Wikipedia talk:Be bold
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Proposed summary for lead re "Don't be offended if reverted"
The last paragraph of the lead has read thus for some time:
- Don't get upset if your bold edits get reverted. The early advocate of trial and error followed by observation to gain knowledge, Francis Bacon, said, "For if absurdity be the subject of laughter, doubt you not but great boldness is seldom without some absurdity." Instead of getting upset, read WP:Assume good faith and WP:Civility, and be bold again, but after a reversion of a bold edit, you might want to be bold in an edit on the talk pages so as not to start an edit war.
In this edit  I tacked the following on at the end:
- Think about it this way: if you don't find one of your edits being reverted now and then, perhaps you're not being bold enough.
If I do say so myself, I think it summarizes, perhaps more succinctly accessbily, Bacon's sentiment. But in the grand tradition, this insertion was reverted . I'd be interested to know what others think. EEng (talk) 00:02, 15 April 2015 (UTC)
- I sympathise and agree with you. Your edit was a good one and should not have been reverted. So why was it reverted? Further, why is it that twelve days after your post, nobody can be bothered to come here and justify the reversion? In my view, the board of the Wikimedia Foundation sticks its head in the ground on this contentious issue, and refuses to acknowledge that bloody-minded edit reversions are far too commonplace on Wikipedia. They are not made in good faith. Rather, they are made to maintain the status quo. In my view, based upon my experience of editing Wikipedia since its earliest days, Wikipedia is dominated by groups or cabals of editors that bully and browbeat individuals into complying with the cabal's agenda. This is known quaintly on Wikipedia as consensus.220.127.116.11 (talk) 23:56, 27 April 2015 (UTC)
- First, the insertion was reverted because it invites revert wars. In wikipedia, if you think you are too bold, then probably your thinking is correct, and you better to talk it out first, thus saving the hassle of reverting and starting the discussion with a taste of bad feeling. Despite the guideline preaches "instead of getting upset", it is in human nature to be upset when somebody reverts your bold and smart improvements. Second, your exegesis on Bacon is disagreed. Staszek Lem (talk) 00:48, 28 April 2015 (UTC)
They, like all of us, just wish to make Wikipedia as good an encyclopedia as it can possibly be.
This motherhood and apple pie statement says nothing useful. Currently, there is no evidence provided here to support this sentiment. How can any person presume to know what does, or does not, motivate each contributor to include information, or to undo an edit made by another editor? The assumption that humans act in good faith unless there is evidence to the contrary, which underpins the Wikipedia WP:AGF policy, has little evidence to support it. It is simply an assumption that may or may not be correct. In fact, the evidence is that each of has an agenda (which will change depending upon our circumstances) that motivates us to act [1,2]. Our agenda is a function of our bias, which in turn depends upon our desire to maintain or to challenge the status quo . Each of has an agenda at any moment that we choose to act, whether we recognise it as such as or not, and whether or not our agenda is apparent (even to us). Our bias (that underpins our agenda), is also not necessarily fixed - along with our agenda, our bias may change depending on our circumstances, on our experiences and on new information that we have accepted. Nevertheless, at any given time, each of us has a bias. Note, however, that the term bias currently does not appear anywhere in this article. I suggest that this is an omission that needs to be rectified. In conclusion, my view is that recognising in this Wikipedia article that each of us has a bias, would be more useful than blandly stating that we all want to make Wikipedia as good an encyclopaedia as it can possibly be.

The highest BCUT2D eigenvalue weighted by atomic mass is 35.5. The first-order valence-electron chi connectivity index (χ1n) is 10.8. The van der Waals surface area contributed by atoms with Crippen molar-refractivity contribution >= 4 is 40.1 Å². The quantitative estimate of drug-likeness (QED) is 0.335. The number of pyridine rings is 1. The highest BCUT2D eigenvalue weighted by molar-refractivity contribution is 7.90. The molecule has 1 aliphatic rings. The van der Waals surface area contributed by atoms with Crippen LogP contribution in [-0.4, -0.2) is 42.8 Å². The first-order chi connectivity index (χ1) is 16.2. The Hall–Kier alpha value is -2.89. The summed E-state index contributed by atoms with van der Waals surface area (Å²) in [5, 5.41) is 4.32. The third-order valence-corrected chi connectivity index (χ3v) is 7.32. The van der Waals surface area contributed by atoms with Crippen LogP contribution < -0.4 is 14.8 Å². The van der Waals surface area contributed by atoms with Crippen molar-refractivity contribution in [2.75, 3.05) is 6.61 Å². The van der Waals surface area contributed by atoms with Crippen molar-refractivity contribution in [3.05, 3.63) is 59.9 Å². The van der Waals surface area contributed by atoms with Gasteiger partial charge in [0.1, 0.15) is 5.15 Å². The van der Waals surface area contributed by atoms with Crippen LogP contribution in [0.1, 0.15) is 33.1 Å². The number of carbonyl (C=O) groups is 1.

1) Kruglanski, Arie W., and Icek Ajzen. Bias and error in human judgment. European Journal of Social Psychology 13.1 (1983): 1-44.
2) Evans, Jonathan St BT. Bias in human reasoning: Causes and consequences. Lawrence Erlbaum Associates, Inc, 1989.
3) Samuelson, William, and Richard Zeckhauser. Status quo bias in decision making. Journal of risk and uncertainty 1.1 (1988): 7-59.
18.104.22.168 (talk) 23:34, 27 April 2015 (UTC)
- Whatever you say and read, colleague, your logic doesn't disprove the quoted quote. Yes, I am not free of my weltanschauung, but I do wish to make a better encyclopedia. And my opponent, a hardliner POV pusher, just as well, wants to make a better one, but in his view. And this is how wikipedia works. Why don't all haters of wikipedia join Citizendium and make it model All-Stars-Expert encyclopedia #4 in google search? But it looks like it is much more fun to whine and pester wikipedia. Staszek Lem (talk) 00:59, 28 April 2015 (UTC)